We’ve all made the mistake of answering our phones and getting a sales call. Many of us have trouble disengaging and getting off the call. We don’t want to be rude, but we don’t want the sales pitch, either. The simplest way out is to utter these four words – “Thank you very much,” and hang up.
October 2011 - PS Insights
Increasingly, we’re having conversations with key people who have great intelligence and a wealth of knowledge – and not a clue about what’s important and what isn’t. Huge amounts of accessible data are leading to information overload with fewer and fewer people taking the time to sort through and ask the critical questions: “What’s important?” and “What do I do with it?”
We got some interesting pushback last week about our Maytag blog. One of our readers pointed out that Consumer Reports has been giving Maytag low ratings for years. In fact (he wrote), Maytag’s reputation is a result of their marketing, not their quality. The goal (as marketers) is to have both: high quality and high marketing impact. Do you achieve both?
Paul shared a speaking engagement some time ago with a very inspirational and well known speaker. His ideas were interesting, provocative and highly theoretical. After both of the talks, Paul commended him with a backhanded compliment. He said, “You focus on ideas at 30,000 feet. I focus on landing the plane.” Both are valuable. But landing the plane is what works in the marketplace. How do you balance inspiration and perspiration?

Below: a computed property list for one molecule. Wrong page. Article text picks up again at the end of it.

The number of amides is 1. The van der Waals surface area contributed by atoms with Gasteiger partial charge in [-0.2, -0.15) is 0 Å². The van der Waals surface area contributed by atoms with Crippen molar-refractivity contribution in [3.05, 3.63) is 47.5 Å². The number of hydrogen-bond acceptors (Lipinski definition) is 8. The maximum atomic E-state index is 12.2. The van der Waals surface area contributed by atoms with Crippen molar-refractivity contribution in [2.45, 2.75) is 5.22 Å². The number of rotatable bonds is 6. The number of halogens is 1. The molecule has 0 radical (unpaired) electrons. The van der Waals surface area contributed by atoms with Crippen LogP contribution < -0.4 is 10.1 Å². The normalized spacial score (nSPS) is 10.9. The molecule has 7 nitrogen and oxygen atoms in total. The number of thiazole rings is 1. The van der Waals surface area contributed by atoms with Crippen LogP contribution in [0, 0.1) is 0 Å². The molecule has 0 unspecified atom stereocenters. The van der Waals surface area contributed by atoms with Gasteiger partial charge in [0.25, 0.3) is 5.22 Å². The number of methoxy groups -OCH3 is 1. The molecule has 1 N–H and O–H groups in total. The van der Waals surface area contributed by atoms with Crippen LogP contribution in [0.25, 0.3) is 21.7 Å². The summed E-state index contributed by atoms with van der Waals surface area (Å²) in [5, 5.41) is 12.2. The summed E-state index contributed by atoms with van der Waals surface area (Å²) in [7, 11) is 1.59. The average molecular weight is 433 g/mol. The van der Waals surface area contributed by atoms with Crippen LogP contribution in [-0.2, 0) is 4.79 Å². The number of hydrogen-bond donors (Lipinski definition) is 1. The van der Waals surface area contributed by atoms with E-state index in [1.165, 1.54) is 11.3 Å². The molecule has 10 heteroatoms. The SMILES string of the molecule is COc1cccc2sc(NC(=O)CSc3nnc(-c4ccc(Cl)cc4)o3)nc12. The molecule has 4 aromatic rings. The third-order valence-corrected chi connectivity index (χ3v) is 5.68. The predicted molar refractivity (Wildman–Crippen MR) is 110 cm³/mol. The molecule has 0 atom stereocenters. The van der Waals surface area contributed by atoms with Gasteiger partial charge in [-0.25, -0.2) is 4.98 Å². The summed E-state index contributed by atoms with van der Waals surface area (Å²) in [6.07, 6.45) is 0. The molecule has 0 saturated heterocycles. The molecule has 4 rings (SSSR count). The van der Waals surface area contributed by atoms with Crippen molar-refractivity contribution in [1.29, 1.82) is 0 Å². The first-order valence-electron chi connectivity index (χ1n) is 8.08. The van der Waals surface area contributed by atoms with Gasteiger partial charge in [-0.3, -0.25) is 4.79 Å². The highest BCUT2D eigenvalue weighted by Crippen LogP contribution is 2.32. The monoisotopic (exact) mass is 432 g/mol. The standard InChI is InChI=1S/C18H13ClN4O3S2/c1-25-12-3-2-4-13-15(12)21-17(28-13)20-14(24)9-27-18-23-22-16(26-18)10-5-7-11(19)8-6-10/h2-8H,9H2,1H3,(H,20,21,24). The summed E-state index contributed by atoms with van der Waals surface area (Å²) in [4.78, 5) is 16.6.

Early on, Nickelodeon banned the word “fun” from their building, their business and all marketing materials. Their reasoning was that “fun” should be at the root of everything they do, that the word, for them, was generic, neither descriptive nor differentiating. What words do you use in characterizing your business that are non-differentiating? It’s lazy speak and dangerous. Always look to take your business and brand to a higher level – in positioning and performance.
The hardest thing a manager has to learn is to ask herself the question, “Will the change I’m about to ask for make this better. . .or just different?” Micromanagers ALWAYS think more about the change than the improvement. Smart managers pick their battles – and have a clear reason why they think a suggested change will improve the work. Better is always, well, better. But think about the difference and then think twice before asking for changes for change’s sake.
We love these appliances. Maytag gave us the confidence that they can last forever. In a world of obsolescence where technology’s half life seems to be getting shorter and shorter, washing and drying is an outpost of reliability. What do you do that extends consistent reliability and has the track record to prove it?